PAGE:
Evening with Kathryn Ogletree, Reflections on the Bursar's Office Takeover
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Northwestern University (Evanston, Ill.)
Kathryn Ogletree (WCAS’71, TGS’76) reflects on the Bursar's Office Takeover at Northwestern University in 1968. Ogletree was one of more than 100 African American student activists who occupied the Bursar’s Office for 38 hours to protest the state of Black student’s experiences at Northwestern. Kathryn Ogletree was a leader in the Bursar's Office Takeover and served as the president of FMO (For Members Only). She was instrumental in advocating for African American student’s demands to Northwestern University’s administration. The Bursar's Office Takeover ended with the “May 4th Agreement,” a negotiated solution that promised increased black student enrollment, financial aid and black history and culture studies and the establishment of the Black House. In March 2018, Ogletree was invited back to campus as part of the Women’s Center’s 30th anniversary and the commemoration of the 50th anniversary of 1968 Bursar’s Office Takeover. She discussed the role of women in student activism for an audience of about 50 at Harris Hall. The director of Northwestern University Women's Center, Dr. Sekile Nzinga Johnson, PhD, MSW introduces the program and provides a brief history of Northwestern's Women's Center. Charla Wilson, Archivist for the Black Experience at Northwestern University Libraries, speaks about the context and significance of having Kathryn Ogletree speak about the takeover from her perspective. Graduate student, Tay Glover, provides a brief biography and introduction of Kathryn Ogletree. Ogletree was awarded the Women’s Center’s Gender Equity in Action Award.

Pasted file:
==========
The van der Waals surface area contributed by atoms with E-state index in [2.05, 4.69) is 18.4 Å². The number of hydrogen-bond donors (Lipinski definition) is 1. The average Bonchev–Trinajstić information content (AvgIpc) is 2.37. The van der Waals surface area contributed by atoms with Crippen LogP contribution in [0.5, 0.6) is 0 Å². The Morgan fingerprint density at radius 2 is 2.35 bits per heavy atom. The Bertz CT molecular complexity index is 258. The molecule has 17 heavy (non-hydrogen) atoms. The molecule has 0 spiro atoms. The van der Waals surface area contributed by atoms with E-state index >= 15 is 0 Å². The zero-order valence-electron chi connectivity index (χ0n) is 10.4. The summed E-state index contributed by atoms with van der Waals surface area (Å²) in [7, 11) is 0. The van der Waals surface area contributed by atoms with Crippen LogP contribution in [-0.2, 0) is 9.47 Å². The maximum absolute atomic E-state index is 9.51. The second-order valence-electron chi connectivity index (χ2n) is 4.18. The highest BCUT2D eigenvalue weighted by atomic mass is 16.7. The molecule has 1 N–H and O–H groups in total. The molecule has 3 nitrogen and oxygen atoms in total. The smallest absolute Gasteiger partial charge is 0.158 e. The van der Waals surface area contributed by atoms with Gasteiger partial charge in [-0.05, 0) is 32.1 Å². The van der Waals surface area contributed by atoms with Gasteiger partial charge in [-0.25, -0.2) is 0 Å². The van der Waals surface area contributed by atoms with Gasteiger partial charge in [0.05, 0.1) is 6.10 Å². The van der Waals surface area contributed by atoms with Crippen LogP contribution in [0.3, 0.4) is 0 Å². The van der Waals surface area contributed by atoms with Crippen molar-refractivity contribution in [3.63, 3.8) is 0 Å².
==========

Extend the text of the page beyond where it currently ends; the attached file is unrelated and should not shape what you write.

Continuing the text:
Ogletree, Kathryn; Nzinga-Johnson, Sekile, 1971-; Wilson, Charla; Glover, Tay; Northwestern University Libraries; Northwestern University Women's Center
Northwestern University (Evanston, Ill.); African American college students; Civil rights demonstrations; Student movements
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